Friday December 14, 2018 3:33 am PST by Tim Hardwick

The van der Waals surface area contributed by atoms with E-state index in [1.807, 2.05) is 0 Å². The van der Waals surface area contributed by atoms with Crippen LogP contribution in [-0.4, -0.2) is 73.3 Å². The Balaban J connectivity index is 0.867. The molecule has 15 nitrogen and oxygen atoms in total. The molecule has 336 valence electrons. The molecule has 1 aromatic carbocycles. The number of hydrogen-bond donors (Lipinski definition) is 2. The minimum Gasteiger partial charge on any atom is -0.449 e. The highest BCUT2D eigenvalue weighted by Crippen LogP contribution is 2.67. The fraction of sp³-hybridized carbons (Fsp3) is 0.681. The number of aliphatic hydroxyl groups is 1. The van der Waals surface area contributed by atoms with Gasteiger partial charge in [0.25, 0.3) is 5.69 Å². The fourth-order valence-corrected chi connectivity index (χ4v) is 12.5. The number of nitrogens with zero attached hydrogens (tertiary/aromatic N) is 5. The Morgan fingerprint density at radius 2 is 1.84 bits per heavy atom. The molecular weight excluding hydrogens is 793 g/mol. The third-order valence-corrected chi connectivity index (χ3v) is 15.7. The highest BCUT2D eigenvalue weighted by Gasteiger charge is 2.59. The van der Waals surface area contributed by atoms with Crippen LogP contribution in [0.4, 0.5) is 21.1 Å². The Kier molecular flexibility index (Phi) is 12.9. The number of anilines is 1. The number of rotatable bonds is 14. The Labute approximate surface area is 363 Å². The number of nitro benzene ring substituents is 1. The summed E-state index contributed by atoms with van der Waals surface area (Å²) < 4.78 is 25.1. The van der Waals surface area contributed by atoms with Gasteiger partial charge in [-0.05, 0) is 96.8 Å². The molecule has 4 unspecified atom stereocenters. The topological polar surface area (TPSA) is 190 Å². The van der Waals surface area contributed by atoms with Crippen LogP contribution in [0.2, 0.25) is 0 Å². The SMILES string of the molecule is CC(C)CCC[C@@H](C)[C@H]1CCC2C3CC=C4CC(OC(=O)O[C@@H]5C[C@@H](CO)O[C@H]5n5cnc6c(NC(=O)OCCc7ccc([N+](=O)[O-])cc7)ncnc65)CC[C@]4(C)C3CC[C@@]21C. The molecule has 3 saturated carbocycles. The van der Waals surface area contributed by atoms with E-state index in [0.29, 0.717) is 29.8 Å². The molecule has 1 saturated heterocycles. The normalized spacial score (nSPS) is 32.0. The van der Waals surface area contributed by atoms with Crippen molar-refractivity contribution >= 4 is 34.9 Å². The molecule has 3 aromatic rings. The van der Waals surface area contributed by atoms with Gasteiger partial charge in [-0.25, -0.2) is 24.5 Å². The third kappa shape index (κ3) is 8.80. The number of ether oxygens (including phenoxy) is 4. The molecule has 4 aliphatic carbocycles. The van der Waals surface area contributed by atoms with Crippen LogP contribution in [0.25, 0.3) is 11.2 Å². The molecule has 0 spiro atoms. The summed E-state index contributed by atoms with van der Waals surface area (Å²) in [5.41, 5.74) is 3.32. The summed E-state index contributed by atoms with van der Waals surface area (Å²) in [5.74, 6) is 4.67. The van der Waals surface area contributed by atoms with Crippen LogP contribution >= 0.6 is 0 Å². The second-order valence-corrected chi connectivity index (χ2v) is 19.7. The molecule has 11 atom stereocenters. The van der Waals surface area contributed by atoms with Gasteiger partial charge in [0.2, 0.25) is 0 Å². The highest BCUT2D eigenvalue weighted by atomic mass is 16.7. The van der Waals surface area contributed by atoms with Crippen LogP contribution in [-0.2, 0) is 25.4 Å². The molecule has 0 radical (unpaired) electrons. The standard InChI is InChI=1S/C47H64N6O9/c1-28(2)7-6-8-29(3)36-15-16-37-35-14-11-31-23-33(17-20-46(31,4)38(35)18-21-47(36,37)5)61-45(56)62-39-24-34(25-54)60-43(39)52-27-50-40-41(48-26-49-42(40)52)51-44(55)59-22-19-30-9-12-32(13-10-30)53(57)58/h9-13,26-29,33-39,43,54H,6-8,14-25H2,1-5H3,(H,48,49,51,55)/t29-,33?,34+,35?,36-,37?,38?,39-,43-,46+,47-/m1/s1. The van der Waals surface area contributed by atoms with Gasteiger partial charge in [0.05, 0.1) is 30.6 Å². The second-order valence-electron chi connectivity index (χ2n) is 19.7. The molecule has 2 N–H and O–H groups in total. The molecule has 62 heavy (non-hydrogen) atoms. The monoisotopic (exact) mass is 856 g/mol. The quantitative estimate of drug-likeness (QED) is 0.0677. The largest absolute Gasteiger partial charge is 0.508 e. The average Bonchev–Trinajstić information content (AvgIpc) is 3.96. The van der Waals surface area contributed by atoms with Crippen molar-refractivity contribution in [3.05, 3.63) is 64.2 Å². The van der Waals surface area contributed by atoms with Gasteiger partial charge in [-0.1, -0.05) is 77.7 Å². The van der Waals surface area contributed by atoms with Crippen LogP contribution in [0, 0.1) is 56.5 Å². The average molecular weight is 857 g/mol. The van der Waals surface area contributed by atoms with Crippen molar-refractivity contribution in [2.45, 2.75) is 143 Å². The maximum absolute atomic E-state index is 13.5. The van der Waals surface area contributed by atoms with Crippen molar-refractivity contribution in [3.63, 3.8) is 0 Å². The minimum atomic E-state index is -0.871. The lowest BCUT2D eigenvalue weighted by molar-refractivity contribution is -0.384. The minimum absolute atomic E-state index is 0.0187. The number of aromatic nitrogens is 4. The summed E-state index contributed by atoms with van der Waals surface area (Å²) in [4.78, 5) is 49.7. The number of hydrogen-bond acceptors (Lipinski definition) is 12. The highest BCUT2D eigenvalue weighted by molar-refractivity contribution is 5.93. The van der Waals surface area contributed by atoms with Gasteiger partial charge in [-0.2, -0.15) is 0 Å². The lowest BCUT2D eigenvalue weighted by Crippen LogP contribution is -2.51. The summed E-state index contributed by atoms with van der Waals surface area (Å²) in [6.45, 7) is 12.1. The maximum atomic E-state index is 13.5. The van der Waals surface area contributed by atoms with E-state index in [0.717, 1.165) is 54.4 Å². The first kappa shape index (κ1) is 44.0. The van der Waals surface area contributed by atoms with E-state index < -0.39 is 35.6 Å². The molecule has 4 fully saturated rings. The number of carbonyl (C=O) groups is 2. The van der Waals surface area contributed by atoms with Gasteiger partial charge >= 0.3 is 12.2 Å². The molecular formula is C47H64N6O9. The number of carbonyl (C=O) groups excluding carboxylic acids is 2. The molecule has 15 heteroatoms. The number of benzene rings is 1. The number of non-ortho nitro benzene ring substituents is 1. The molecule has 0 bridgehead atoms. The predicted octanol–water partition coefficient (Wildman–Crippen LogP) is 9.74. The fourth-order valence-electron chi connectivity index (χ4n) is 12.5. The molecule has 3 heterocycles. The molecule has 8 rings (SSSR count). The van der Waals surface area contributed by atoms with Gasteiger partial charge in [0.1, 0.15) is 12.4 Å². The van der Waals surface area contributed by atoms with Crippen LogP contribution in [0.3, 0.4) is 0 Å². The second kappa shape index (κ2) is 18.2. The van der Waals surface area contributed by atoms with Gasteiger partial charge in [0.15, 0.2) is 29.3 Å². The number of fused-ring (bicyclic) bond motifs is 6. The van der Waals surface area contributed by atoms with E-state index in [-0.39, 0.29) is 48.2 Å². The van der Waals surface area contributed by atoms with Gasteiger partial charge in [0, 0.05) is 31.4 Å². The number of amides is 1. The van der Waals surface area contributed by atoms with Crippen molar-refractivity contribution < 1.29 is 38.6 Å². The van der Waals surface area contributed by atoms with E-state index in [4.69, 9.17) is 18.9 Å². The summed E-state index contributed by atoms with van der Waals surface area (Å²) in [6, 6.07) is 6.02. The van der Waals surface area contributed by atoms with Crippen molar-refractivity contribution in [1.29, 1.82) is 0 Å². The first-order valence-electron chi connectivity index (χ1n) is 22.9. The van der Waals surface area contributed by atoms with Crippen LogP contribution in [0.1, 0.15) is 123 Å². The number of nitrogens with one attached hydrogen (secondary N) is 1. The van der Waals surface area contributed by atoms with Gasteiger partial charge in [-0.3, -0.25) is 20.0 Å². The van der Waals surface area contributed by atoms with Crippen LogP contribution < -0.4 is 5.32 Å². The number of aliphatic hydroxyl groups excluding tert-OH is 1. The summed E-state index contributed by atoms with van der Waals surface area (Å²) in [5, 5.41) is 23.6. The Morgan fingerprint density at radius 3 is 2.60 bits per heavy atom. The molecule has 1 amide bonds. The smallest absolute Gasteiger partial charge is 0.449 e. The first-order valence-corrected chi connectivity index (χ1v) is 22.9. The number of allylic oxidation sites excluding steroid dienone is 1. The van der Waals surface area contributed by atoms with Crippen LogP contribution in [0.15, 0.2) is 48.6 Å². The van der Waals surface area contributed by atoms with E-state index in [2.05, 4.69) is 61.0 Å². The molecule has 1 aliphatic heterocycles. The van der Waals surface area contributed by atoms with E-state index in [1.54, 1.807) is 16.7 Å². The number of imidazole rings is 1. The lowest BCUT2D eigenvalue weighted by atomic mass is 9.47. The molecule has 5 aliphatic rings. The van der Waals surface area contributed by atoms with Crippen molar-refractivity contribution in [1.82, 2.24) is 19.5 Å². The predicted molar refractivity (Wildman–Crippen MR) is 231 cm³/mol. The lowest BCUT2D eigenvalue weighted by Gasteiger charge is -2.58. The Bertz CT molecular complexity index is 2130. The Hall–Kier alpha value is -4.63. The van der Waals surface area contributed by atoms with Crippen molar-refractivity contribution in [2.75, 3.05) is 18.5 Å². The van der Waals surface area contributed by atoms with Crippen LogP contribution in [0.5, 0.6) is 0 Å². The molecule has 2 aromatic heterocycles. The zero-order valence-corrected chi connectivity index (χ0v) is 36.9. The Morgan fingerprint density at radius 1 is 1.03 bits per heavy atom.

In macOS, transparency – or more properly, translucency – is a visual effect many apps use to create a sense of depth by hinting at content residing in the background. An example of transparency is when content behind a window shows through in interface elements like menus and sidebars. It's evident in the screenshot above, for example, in which the colors of the desktop wallpaper bleed through the sidebar in the Photos app. A similar effect is sometimes used within app interface elements that are windowed, allowing window content to show through other elements like toolbars. An instance of this can be seen below, where the folders are visible through Finder's toolbar as if through frosted glass. Transparency enabled (left); transparency disabled The effect can look cool, but it can also be distracting if you're trying to focus on content, especially if you're editing photos. Fortunately, macOS lets you turn off transparency, but the way to do it isn't immediately obvious. The following steps show you how. How to Disable Transparency in macOS MojaveLaunch System Preferences from your Mac's Dock, from the Applications folder, or from the Apple menu bar ( -> System Preferences...). Select the Accessibility preference pane. In the sidebar, under Vision, click Display. Check the box next to Reduce transparency.